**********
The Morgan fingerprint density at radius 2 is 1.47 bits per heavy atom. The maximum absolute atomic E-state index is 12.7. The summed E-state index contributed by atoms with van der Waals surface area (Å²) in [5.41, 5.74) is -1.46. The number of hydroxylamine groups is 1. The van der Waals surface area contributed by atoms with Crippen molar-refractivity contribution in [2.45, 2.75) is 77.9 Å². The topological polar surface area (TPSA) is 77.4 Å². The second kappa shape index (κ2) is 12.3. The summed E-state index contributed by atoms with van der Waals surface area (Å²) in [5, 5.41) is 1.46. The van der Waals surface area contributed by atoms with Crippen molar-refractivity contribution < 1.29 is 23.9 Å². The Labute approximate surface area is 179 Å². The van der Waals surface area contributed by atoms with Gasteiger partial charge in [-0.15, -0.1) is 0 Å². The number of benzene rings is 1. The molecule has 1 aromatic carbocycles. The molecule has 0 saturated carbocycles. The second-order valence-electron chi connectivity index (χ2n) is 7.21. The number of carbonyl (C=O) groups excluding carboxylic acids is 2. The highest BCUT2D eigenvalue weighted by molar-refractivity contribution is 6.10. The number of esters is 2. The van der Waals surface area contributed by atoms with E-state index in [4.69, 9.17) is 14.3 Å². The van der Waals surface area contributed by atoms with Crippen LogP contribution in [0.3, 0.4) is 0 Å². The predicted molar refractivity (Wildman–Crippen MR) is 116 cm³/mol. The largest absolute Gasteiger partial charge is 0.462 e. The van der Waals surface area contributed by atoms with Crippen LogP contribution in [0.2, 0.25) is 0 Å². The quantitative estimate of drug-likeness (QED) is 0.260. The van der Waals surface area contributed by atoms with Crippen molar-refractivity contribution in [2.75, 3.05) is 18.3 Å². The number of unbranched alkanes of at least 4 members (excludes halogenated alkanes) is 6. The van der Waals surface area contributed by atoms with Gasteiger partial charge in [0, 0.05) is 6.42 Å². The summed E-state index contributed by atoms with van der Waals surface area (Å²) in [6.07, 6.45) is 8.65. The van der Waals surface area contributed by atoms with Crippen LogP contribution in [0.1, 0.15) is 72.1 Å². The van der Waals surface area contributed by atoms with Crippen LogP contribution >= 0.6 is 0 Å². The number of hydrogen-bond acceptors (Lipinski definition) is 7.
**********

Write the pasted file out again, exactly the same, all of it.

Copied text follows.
The Morgan fingerprint density at radius 2 is 1.47 bits per heavy atom. The maximum absolute atomic E-state index is 12.7. The summed E-state index contributed by atoms with van der Waals surface area (Å²) in [5.41, 5.74) is -1.46. The number of hydroxylamine groups is 1. The van der Waals surface area contributed by atoms with Crippen molar-refractivity contribution in [2.45, 2.75) is 77.9 Å². The topological polar surface area (TPSA) is 77.4 Å². The second kappa shape index (κ2) is 12.3. The summed E-state index contributed by atoms with van der Waals surface area (Å²) in [5, 5.41) is 1.46. The van der Waals surface area contributed by atoms with Crippen molar-refractivity contribution < 1.29 is 23.9 Å². The Labute approximate surface area is 179 Å². The van der Waals surface area contributed by atoms with Gasteiger partial charge in [-0.15, -0.1) is 0 Å². The number of benzene rings is 1. The molecule has 1 aromatic carbocycles. The molecule has 0 saturated carbocycles. The second-order valence-electron chi connectivity index (χ2n) is 7.21. The number of carbonyl (C=O) groups excluding carboxylic acids is 2. The highest BCUT2D eigenvalue weighted by molar-refractivity contribution is 6.10. The number of esters is 2. The van der Waals surface area contributed by atoms with E-state index in [4.69, 9.17) is 14.3 Å². The van der Waals surface area contributed by atoms with Crippen LogP contribution in [0.3, 0.4) is 0 Å². The predicted molar refractivity (Wildman–Crippen MR) is 116 cm³/mol. The largest absolute Gasteiger partial charge is 0.462 e. The van der Waals surface area contributed by atoms with Crippen LogP contribution in [0.2, 0.25) is 0 Å². The quantitative estimate of drug-likeness (QED) is 0.260. The van der Waals surface area contributed by atoms with Crippen molar-refractivity contribution in [2.75, 3.05) is 18.3 Å². The number of unbranched alkanes of at least 4 members (excludes halogenated alkanes) is 6. The van der Waals surface area contributed by atoms with Gasteiger partial charge in [0, 0.05) is 6.42 Å². The summed E-state index contributed by atoms with van der Waals surface area (Å²) in [6.07, 6.45) is 8.65. The van der Waals surface area contributed by atoms with Crippen LogP contribution in [0.1, 0.15) is 72.1 Å². The van der Waals surface area contributed by atoms with Crippen LogP contribution >= 0.6 is 0 Å². The number of hydrogen-bond acceptors (Lipinski definition) is 7.